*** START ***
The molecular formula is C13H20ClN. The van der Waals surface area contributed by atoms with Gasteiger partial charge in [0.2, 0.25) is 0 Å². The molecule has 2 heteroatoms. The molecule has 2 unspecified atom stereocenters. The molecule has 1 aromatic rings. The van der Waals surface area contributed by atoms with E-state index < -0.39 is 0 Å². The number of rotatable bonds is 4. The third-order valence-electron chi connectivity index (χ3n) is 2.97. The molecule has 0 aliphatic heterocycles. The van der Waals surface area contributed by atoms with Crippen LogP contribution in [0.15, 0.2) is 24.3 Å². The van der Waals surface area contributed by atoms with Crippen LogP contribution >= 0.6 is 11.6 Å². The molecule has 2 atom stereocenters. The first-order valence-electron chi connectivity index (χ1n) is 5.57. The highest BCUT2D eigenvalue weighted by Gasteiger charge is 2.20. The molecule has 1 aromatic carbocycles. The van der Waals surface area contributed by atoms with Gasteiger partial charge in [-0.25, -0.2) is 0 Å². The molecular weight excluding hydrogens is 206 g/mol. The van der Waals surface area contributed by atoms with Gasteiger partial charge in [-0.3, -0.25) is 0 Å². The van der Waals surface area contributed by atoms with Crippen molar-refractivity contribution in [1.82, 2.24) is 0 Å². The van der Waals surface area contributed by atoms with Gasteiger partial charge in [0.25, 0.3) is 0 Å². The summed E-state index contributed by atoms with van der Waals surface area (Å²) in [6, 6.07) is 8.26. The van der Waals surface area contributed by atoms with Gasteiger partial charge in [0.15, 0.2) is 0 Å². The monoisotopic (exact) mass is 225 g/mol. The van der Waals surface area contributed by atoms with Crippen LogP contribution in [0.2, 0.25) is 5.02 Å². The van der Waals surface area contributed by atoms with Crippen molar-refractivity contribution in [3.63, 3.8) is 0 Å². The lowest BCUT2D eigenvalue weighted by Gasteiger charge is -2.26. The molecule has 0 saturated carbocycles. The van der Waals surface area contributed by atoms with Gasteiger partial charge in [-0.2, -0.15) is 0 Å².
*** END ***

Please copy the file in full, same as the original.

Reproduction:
The molecular formula is C13H20ClN. The van der Waals surface area contributed by atoms with Gasteiger partial charge in [0.2, 0.25) is 0 Å². The molecule has 2 heteroatoms. The molecule has 2 unspecified atom stereocenters. The molecule has 1 aromatic rings. The van der Waals surface area contributed by atoms with E-state index < -0.39 is 0 Å². The number of rotatable bonds is 4. The third-order valence-electron chi connectivity index (χ3n) is 2.97. The molecule has 0 aliphatic heterocycles. The van der Waals surface area contributed by atoms with Crippen LogP contribution in [0.15, 0.2) is 24.3 Å². The van der Waals surface area contributed by atoms with Crippen LogP contribution >= 0.6 is 11.6 Å². The molecule has 2 atom stereocenters. The first-order valence-electron chi connectivity index (χ1n) is 5.57. The highest BCUT2D eigenvalue weighted by Gasteiger charge is 2.20. The molecule has 1 aromatic carbocycles. The van der Waals surface area contributed by atoms with Gasteiger partial charge in [-0.25, -0.2) is 0 Å². The molecular weight excluding hydrogens is 206 g/mol. The van der Waals surface area contributed by atoms with Gasteiger partial charge in [-0.3, -0.25) is 0 Å². The van der Waals surface area contributed by atoms with Crippen molar-refractivity contribution in [1.82, 2.24) is 0 Å². The van der Waals surface area contributed by atoms with Gasteiger partial charge in [0.25, 0.3) is 0 Å². The summed E-state index contributed by atoms with van der Waals surface area (Å²) in [6, 6.07) is 8.26. The van der Waals surface area contributed by atoms with Gasteiger partial charge in [0.15, 0.2) is 0 Å². The monoisotopic (exact) mass is 225 g/mol. The van der Waals surface area contributed by atoms with Crippen LogP contribution in [0.2, 0.25) is 5.02 Å². The van der Waals surface area contributed by atoms with Crippen molar-refractivity contribution in [3.63, 3.8) is 0 Å². The lowest BCUT2D eigenvalue weighted by Gasteiger charge is -2.26. The molecule has 0 saturated carbocycles. The van der Waals surface area contributed by atoms with Gasteiger partial charge in [-0.2, -0.15) is 0 Å².